Released as a standalone sequel to The Fast & Furious (2001) and 2 Fast 2 Furious (2003), Fast and the Furious Tokyo Drift (2006) features a whole new cast, in a brand-new city. Why then was it made part of the franchise? The drifting subculture is really the only element that links Tokyo Drift to its predecessors but even that isn’t strong enough for it to be considered the third installment of a (at the time of release) trilogy. Trading on its established and very profitable name? Undoubtedly.
Fast And The Furious Tokyo Drift Crashes 100 mph Into A Brick Wall
Viewers who were disappointed in the second installment of the series won’t be any more impressed with the third segment of the franchise. In fact, even diehard fans of the two Fast & Furious films will find it hard to locate the positives.
The new cast, headed by Lucas Black as Sean Boswell, tries hard to make it work but, ultimately, it’s a disappointing performance overall. Sung Kang makes his first appearance in the franchise, as Han Lue, while Bow Wow appears as Twinkie, the friend who introduces Sean to the drifting scene in Tokyo.
Rather predictably, the protagonist finds an enemy in a would-be villain, this time it’s the Drift King with ties to the Yakuza organized crime gang. As the two prepare to face off, it’s time for the anticipation to mount….only it doesn’t.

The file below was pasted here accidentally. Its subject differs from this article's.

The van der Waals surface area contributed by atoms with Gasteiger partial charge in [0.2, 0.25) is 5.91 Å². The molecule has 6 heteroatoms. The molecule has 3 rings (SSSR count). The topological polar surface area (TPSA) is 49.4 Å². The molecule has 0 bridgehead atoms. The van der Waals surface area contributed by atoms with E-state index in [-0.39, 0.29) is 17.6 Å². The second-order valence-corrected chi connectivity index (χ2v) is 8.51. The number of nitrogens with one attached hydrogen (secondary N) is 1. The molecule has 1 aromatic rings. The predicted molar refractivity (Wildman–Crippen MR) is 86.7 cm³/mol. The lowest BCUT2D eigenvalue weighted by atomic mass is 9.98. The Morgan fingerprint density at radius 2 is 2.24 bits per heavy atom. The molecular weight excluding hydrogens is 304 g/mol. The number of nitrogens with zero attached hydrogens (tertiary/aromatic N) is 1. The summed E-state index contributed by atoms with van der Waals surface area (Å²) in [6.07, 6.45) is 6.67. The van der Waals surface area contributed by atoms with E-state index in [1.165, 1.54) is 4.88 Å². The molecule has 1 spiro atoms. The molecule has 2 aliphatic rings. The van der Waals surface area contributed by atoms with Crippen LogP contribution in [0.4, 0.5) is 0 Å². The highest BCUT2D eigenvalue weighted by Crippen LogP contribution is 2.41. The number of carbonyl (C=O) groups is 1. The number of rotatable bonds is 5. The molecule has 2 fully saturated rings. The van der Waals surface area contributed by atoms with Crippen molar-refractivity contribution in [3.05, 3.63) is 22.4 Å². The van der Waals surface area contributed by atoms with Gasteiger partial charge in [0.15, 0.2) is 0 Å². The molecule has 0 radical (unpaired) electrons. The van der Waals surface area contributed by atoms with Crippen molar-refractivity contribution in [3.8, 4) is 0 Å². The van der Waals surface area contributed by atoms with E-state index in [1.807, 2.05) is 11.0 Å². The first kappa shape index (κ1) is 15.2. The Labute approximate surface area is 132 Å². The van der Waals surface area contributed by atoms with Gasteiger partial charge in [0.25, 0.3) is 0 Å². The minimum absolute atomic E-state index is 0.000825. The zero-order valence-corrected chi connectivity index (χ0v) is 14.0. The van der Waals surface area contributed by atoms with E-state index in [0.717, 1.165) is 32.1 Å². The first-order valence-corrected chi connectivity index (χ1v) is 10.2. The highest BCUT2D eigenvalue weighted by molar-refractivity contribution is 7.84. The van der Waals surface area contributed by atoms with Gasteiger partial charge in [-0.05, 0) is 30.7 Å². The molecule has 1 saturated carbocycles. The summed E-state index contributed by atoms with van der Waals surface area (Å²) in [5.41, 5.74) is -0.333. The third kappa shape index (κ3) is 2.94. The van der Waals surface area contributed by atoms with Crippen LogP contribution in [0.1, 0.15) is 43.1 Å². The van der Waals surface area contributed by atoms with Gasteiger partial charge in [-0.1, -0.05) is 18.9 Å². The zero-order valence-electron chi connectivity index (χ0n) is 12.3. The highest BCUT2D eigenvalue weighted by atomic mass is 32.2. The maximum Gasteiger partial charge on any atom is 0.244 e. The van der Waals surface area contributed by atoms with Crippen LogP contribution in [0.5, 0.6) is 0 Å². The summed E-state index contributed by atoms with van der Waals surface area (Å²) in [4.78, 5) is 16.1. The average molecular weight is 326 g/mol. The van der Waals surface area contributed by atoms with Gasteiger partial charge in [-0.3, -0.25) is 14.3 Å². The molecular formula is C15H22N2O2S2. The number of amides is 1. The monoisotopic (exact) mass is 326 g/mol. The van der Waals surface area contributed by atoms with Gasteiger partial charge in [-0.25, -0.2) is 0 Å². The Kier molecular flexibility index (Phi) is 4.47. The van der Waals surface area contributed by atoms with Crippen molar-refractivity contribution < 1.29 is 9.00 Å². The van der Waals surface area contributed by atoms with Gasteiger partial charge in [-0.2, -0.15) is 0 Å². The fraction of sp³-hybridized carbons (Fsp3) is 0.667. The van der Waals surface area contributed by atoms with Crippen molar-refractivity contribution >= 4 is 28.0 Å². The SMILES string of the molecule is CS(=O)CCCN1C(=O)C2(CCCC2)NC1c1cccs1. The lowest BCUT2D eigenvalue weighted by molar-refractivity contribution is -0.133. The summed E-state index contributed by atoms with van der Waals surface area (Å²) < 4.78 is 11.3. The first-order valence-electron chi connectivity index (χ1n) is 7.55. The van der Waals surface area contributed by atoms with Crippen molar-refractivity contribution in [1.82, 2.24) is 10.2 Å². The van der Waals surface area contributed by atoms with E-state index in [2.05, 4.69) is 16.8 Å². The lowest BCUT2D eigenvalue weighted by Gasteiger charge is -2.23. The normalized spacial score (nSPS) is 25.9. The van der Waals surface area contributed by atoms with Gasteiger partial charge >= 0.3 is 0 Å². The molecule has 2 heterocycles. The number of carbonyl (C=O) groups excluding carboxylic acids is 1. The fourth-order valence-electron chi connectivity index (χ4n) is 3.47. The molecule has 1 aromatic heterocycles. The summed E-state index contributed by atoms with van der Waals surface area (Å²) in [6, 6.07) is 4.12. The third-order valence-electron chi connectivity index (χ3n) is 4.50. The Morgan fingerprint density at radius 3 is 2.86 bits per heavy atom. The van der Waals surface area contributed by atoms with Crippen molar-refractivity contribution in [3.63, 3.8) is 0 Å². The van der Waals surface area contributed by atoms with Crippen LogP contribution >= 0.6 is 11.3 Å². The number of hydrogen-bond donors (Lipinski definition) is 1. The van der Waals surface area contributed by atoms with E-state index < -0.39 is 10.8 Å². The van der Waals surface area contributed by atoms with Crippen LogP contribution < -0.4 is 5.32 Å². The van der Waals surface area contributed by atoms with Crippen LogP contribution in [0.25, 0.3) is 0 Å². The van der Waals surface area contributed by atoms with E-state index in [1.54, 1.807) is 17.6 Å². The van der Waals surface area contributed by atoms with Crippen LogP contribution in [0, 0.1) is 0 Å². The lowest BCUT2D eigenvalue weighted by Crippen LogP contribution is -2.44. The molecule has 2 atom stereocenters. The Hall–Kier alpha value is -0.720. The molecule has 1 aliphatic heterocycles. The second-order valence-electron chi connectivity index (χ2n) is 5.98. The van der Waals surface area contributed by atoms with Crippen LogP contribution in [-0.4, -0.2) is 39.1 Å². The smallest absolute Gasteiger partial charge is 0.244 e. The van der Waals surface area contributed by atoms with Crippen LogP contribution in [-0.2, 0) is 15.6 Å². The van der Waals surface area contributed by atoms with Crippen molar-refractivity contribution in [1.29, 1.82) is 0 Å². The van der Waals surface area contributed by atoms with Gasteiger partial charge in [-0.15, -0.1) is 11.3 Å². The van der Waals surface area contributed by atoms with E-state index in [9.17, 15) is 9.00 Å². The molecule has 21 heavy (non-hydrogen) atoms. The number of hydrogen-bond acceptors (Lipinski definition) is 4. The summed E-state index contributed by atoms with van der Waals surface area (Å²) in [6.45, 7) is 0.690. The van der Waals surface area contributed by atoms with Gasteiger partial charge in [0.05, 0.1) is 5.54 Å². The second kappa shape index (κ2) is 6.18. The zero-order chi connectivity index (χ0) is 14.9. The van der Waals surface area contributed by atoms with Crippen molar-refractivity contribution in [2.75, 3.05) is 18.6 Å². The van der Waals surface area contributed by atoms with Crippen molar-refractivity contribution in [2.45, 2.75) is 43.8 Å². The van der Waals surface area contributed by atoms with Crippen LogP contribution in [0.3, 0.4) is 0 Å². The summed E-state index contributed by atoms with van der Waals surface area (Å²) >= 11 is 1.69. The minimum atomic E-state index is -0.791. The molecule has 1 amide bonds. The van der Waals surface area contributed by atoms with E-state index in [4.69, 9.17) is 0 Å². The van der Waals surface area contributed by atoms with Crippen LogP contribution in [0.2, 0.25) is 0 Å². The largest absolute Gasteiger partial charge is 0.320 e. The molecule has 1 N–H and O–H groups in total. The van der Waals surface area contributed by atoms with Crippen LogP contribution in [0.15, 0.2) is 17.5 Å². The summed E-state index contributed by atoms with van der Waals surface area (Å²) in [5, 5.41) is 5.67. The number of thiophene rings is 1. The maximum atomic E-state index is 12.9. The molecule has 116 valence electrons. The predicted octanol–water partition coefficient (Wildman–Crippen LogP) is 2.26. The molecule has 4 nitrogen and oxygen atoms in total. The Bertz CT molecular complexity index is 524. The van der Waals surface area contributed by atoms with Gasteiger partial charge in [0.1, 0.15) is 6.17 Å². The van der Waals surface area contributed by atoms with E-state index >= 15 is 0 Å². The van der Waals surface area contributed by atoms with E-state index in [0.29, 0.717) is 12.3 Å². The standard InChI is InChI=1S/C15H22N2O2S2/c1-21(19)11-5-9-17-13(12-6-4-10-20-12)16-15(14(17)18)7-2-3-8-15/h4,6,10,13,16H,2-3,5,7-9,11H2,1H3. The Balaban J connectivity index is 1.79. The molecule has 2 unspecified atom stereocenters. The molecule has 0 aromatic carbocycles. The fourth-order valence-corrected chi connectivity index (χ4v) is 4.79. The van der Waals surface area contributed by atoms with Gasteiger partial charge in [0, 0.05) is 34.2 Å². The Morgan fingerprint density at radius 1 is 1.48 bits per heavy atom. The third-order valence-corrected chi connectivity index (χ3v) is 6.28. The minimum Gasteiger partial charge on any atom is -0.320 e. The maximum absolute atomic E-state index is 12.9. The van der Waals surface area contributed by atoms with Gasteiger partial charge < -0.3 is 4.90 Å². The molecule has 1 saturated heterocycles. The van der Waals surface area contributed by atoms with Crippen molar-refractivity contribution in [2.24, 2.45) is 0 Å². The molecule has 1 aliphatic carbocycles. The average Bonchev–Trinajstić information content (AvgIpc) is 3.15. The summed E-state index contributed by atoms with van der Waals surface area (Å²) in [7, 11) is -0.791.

With no ties to the characters from earlier releases and no compelling reason to root for the good guy, the audience doesn’t have a dog in the race and, really, couldn’t care less about which one comes out on top.
Did I Mention I Really Did Not Enjoy Fast And The Furious Tokyo Drift ?
While the action could arguably salvage the movie from a lackluster plot and unsympathetic characters, it fails to do so. A minority of critics applauded the drift scenes but, for the majority of the audience, the action in The Fast And The Furious Tokyo Drift leaves a lot to be desired. Bottom line: NO VIN DIESEL.
Despite a disappointing experience for audiences, Fast And The Furious Tokyo Drift should be noted for the addition of director Justin Lin and writer Chris Morgan. Both became long-time associators and went on to create multiple films in the franchise. At the time of release, the long-term collaboration may have worried fans, particularly after they’d seen the film, but, fortunately, their fears were unfounded.
There’s two ways to look at Fast And The Furious Tokyo Drift. Firstly, as part of the Fast & Furious franchise and, secondly, as a standalone film that just happens to share a similar name. Unfortunately, the lack of humor, emotion, and action mean Fast And The Furious Tokyo Drift is doomed to be a disappointment, no matter what viewpoint you take.
While a last-minute cameo is, arguably, the highlight of the film, many people in the audience will have abandoned this one well before the credits start to roll. Although Fast & Furious fans may re-watch it out of duty to the franchise, you won’t be sorry if you give it a miss. In fact, you’ll probably be glad you did.